Other setting you may need to change so it runs smooth, without any issue:

If you want to enable SSH, so you can make changes via Remote:

sudo systemctl enable ssh
sudo systemctl start ssh

That’s it

common issues and solutions:

To remove the Mouse pointer:
sudo apt-get install unclutter

Preventing Sleep of Monitor:
it’s already included in the script file, but just in case you need to change it
sudo nano /etc/lightdm/lightdm.conf
In that file, look for:
[SeatDefault] or [Seat:*]
#uncomment and insert -s 0 dpms:
xserver-command=X -s 0 dpms

If you need to fill your screen, you will need to disable the Overscan:
raspi-config
once it loads, choose Advanced Options> Next, choose Overscan:

To Disable chromium update message:
sudo touch /etc/chromium-browser/customizations/01-disable-update-check;echo CHROMIUM_FLAGS=\”\${CHROMIUM_FLAGS} –check-for-update-interval=31536000\” | sudo tee /etc/chromium-browser/customizations/01-disable-update-check

To check the monitor resolution settings currently set to:

/opt/vc/bin/tvservice -s
Should display something like this:
state 0xa [HDMI CUSTOM RGB lim 16:9], 1920×1080 @ 60.00Hz, progressive

To check what’s available settings for your monitor:

/opt/vc/bin/tvservice -m DMT
You should see something like this:
Group DMT has 12 modes:
mode 4: 640×480 @ 60Hz 4:3, clock:25MHz progressive
mode 5: 640×480 @ 72Hz 4:3, clock:31MHz progressive
mode 6: 640×480 @ 75Hz 4:3, clock:31MHz progressive
mode 8: 800×600 @ 56Hz 4:3, clock:36MHz progressive
mode 9: 800×600 @ 60Hz 4:3, clock:40MHz progressive
mode 10: 800×600 @ 72Hz 4:3, clock:50MHz progressive
mode 11: 800×600 @ 75Hz 4:3, clock:49MHz progressive
mode 16: 1024×768 @ 60Hz 4:3, clock:65MHz progressive
mode 17: 1024×768 @ 70Hz 4:3, clock:75MHz progressive
mode 18: 1024×768 @ 75Hz 4:3, clock:78MHz progressive
mode 35: 1280×1024 @ 60Hz 5:4, clock:108MHz progressive
mode 39: 1360×768 @ 60Hz 16:9, clock:85MHz progressive

Or
/opt/vc/bin/tvservice -m CEA
You should see something like this:
Group CEA has 10 modes:
mode 1: 640×480 @ 60Hz 4:3, clock:25MHz progressive
mode 2: 720×480 @ 60Hz 4:3, clock:27MHz progressive
mode 3: 720×480 @ 60Hz 16:9, clock:27MHz progressive
mode 4: 1280×720 @ 60Hz 16:9, clock:74MHz progressive
mode 5: 1920×1080 @ 60Hz 16:9, clock:74MHz interlaced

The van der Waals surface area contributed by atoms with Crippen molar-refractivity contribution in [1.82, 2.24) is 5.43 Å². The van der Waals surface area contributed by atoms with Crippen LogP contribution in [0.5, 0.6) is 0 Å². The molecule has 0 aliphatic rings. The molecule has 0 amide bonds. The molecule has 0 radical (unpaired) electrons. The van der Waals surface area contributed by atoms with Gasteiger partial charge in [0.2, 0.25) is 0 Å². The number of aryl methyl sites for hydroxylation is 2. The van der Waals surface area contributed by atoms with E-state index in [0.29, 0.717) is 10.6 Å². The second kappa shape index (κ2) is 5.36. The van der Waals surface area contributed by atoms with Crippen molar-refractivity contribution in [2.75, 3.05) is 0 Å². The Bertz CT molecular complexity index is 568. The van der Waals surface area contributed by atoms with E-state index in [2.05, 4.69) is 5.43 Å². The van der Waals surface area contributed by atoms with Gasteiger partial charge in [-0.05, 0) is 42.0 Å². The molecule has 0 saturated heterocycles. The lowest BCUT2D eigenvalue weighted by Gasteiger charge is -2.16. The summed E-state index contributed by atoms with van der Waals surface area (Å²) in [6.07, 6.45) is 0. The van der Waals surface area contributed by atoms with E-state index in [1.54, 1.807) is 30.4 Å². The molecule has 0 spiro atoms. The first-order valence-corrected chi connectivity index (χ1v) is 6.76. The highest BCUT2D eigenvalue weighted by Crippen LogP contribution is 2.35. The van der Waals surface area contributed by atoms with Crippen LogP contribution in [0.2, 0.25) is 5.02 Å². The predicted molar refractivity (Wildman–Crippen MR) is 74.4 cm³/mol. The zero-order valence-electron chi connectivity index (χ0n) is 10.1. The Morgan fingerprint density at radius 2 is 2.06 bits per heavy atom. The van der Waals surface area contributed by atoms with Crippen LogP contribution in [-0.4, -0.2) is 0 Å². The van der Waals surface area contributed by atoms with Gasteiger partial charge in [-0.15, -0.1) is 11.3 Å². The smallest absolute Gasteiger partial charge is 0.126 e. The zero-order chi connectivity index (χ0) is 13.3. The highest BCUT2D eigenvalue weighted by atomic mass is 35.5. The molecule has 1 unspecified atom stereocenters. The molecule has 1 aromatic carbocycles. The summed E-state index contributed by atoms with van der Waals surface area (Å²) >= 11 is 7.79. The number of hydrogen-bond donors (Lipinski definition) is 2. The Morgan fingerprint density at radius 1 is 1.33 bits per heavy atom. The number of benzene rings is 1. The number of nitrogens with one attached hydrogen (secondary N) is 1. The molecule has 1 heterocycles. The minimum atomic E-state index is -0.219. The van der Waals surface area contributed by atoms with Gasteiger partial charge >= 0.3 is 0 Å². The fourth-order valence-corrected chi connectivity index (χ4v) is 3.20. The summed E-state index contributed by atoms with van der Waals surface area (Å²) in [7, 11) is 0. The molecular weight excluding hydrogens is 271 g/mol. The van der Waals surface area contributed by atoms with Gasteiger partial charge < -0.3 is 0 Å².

mode 6: 720×480 @ 60Hz 4:3, clock:27MHz x2 interlaced
mode 7: 720×480 @ 60Hz 16:9, clock:27MHz x2 interlaced
(prefer) mode 16: 1920×1080 @ 60Hz 16:9, clock:148MHz progressive
mode 32: 1920×1080 @ 24Hz 16:9, clock:74MHz progressive
mode 34: 1920×1080 @ 30Hz 16:9, clock:74MHz progressive



How to upgrade Ubuntu Mate on the Raspberry Pi

Because of a remake from xenial to bionic, it’s not able to update automatically, you will have to change the source file list.  Before you make the change make sure your current version is updated and disk space to do an upgrade. You can

To update:

sudo apt update && sudo apt upgrade
Optional: To clean up unused packages no longer needed
sudo apt-get autoremove

Once you have all up to date, then try running apt dist-upgrade
You should see everything up to date and not able to see 18.04 LTS option

Now, modify the sources list via the editor of your choice /etc/apt/sources.list change all xenial to bionic, and then save the file

Before the sources file change screenshot:

After the sources file change screenshot:

Then check for the updates:
sudo apt update

After that, you need to remove a package from your system that prevents the upgrade:
sudo apt remove python3-aptdaemon.pkcompat

If you try to before removing python3-aptdaemon.pkcompat, you will get this error:

To start the upgrade


all packages on your system will be upgraded to Bionic versions.
sudo apt upgrade && sudo apt dist-upgrade

You might get some options to choose for some settings to be upgraded or keep the current version of packages. Default is N, I have chosen Y

Once the upgrade is completed, Your Raspberry Pi will need to reboot. You should see a new version of Ubuntu MATE 18.04.

Some notes:

You might see around 68% looks like it’s stuck, but it’s just taking a long time

To check the version:
lsb_release -a

You might still need to fix some other packages that need to be upgraded or replaced if they don’t support the bionic version of it.